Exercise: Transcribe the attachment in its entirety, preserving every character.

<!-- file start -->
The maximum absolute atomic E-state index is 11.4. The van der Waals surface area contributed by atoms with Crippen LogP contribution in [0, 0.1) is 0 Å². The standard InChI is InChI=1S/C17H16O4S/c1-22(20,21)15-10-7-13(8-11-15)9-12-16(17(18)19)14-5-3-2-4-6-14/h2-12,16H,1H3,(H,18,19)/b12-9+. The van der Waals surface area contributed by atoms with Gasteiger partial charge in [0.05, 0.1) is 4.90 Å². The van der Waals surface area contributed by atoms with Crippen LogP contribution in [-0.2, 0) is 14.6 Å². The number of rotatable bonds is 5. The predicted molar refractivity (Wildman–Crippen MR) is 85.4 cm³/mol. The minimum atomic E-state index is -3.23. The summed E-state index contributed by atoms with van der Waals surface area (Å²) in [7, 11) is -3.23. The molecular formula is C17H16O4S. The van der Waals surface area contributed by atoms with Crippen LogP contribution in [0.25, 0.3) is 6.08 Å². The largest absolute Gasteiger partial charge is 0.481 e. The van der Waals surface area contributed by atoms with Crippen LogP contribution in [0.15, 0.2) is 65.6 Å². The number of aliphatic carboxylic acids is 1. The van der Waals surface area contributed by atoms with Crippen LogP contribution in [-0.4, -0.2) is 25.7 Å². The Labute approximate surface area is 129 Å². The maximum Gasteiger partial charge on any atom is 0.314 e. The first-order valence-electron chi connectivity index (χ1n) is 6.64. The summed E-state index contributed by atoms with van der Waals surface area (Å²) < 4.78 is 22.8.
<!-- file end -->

The maximum absolute atomic E-state index is 11.4. The van der Waals surface area contributed by atoms with Crippen LogP contribution in [0, 0.1) is 0 Å². The standard InChI is InChI=1S/C17H16O4S/c1-22(20,21)15-10-7-13(8-11-15)9-12-16(17(18)19)14-5-3-2-4-6-14/h2-12,16H,1H3,(H,18,19)/b12-9+. The van der Waals surface area contributed by atoms with Gasteiger partial charge in [0.05, 0.1) is 4.90 Å². The van der Waals surface area contributed by atoms with Crippen LogP contribution in [-0.2, 0) is 14.6 Å². The number of rotatable bonds is 5. The predicted molar refractivity (Wildman–Crippen MR) is 85.4 cm³/mol. The minimum atomic E-state index is -3.23. The summed E-state index contributed by atoms with van der Waals surface area (Å²) in [7, 11) is -3.23. The molecular formula is C17H16O4S. The van der Waals surface area contributed by atoms with Crippen LogP contribution in [0.25, 0.3) is 6.08 Å². The largest absolute Gasteiger partial charge is 0.481 e. The van der Waals surface area contributed by atoms with Crippen LogP contribution in [0.15, 0.2) is 65.6 Å². The number of aliphatic carboxylic acids is 1. The van der Waals surface area contributed by atoms with Crippen LogP contribution in [-0.4, -0.2) is 25.7 Å². The Labute approximate surface area is 129 Å². The maximum Gasteiger partial charge on any atom is 0.314 e. The first-order valence-electron chi connectivity index (χ1n) is 6.64. The summed E-state index contributed by atoms with van der Waals surface area (Å²) < 4.78 is 22.8.